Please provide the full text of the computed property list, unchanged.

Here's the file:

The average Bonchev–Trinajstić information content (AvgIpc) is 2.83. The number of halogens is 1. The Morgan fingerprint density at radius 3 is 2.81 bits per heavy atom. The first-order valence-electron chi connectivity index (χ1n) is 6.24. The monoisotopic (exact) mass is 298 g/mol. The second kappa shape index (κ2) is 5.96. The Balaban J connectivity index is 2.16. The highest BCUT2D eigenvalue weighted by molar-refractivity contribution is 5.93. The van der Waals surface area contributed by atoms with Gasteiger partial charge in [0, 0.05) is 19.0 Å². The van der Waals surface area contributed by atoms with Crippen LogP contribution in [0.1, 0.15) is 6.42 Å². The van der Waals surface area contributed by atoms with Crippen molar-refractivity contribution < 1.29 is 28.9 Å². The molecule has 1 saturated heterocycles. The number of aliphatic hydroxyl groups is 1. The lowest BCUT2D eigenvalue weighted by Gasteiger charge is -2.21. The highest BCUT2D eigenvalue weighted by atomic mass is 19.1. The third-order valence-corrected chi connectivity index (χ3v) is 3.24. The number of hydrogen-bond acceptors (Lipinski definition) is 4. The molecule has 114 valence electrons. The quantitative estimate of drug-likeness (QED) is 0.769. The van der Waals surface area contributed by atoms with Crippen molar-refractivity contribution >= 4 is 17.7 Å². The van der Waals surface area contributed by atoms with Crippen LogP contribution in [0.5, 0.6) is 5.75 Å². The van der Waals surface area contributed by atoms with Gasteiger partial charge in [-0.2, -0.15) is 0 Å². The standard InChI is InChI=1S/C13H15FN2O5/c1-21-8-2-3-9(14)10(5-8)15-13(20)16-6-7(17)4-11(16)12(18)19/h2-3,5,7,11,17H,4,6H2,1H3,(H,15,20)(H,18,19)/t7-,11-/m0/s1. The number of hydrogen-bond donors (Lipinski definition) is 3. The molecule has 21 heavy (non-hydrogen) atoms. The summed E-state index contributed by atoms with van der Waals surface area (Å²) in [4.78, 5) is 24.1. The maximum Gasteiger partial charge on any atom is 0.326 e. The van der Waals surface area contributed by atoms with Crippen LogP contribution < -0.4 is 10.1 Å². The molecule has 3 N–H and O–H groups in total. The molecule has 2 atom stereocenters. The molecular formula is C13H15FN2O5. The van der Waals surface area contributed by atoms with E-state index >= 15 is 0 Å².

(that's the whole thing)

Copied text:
The average Bonchev–Trinajstić information content (AvgIpc) is 2.83. The number of halogens is 1. The Morgan fingerprint density at radius 3 is 2.81 bits per heavy atom. The first-order valence-electron chi connectivity index (χ1n) is 6.24. The monoisotopic (exact) mass is 298 g/mol. The second kappa shape index (κ2) is 5.96. The Balaban J connectivity index is 2.16. The highest BCUT2D eigenvalue weighted by molar-refractivity contribution is 5.93. The van der Waals surface area contributed by atoms with Gasteiger partial charge in [0, 0.05) is 19.0 Å². The van der Waals surface area contributed by atoms with Crippen LogP contribution in [0.1, 0.15) is 6.42 Å². The van der Waals surface area contributed by atoms with Crippen molar-refractivity contribution < 1.29 is 28.9 Å². The molecule has 1 saturated heterocycles. The number of aliphatic hydroxyl groups is 1. The lowest BCUT2D eigenvalue weighted by Gasteiger charge is -2.21. The highest BCUT2D eigenvalue weighted by atomic mass is 19.1. The third-order valence-corrected chi connectivity index (χ3v) is 3.24. The number of hydrogen-bond acceptors (Lipinski definition) is 4. The molecule has 114 valence electrons. The quantitative estimate of drug-likeness (QED) is 0.769. The van der Waals surface area contributed by atoms with Crippen molar-refractivity contribution >= 4 is 17.7 Å². The van der Waals surface area contributed by atoms with Crippen LogP contribution in [0.5, 0.6) is 5.75 Å². The van der Waals surface area contributed by atoms with Gasteiger partial charge in [-0.2, -0.15) is 0 Å². The standard InChI is InChI=1S/C13H15FN2O5/c1-21-8-2-3-9(14)10(5-8)15-13(20)16-6-7(17)4-11(16)12(18)19/h2-3,5,7,11,17H,4,6H2,1H3,(H,15,20)(H,18,19)/t7-,11-/m0/s1. The number of hydrogen-bond donors (Lipinski definition) is 3. The molecule has 21 heavy (non-hydrogen) atoms. The summed E-state index contributed by atoms with van der Waals surface area (Å²) in [4.78, 5) is 24.1. The maximum Gasteiger partial charge on any atom is 0.326 e. The van der Waals surface area contributed by atoms with Crippen LogP contribution < -0.4 is 10.1 Å². The molecule has 3 N–H and O–H groups in total. The molecule has 2 atom stereocenters. The molecular formula is C13H15FN2O5. The van der Waals surface area contributed by atoms with E-state index >= 15 is 0 Å².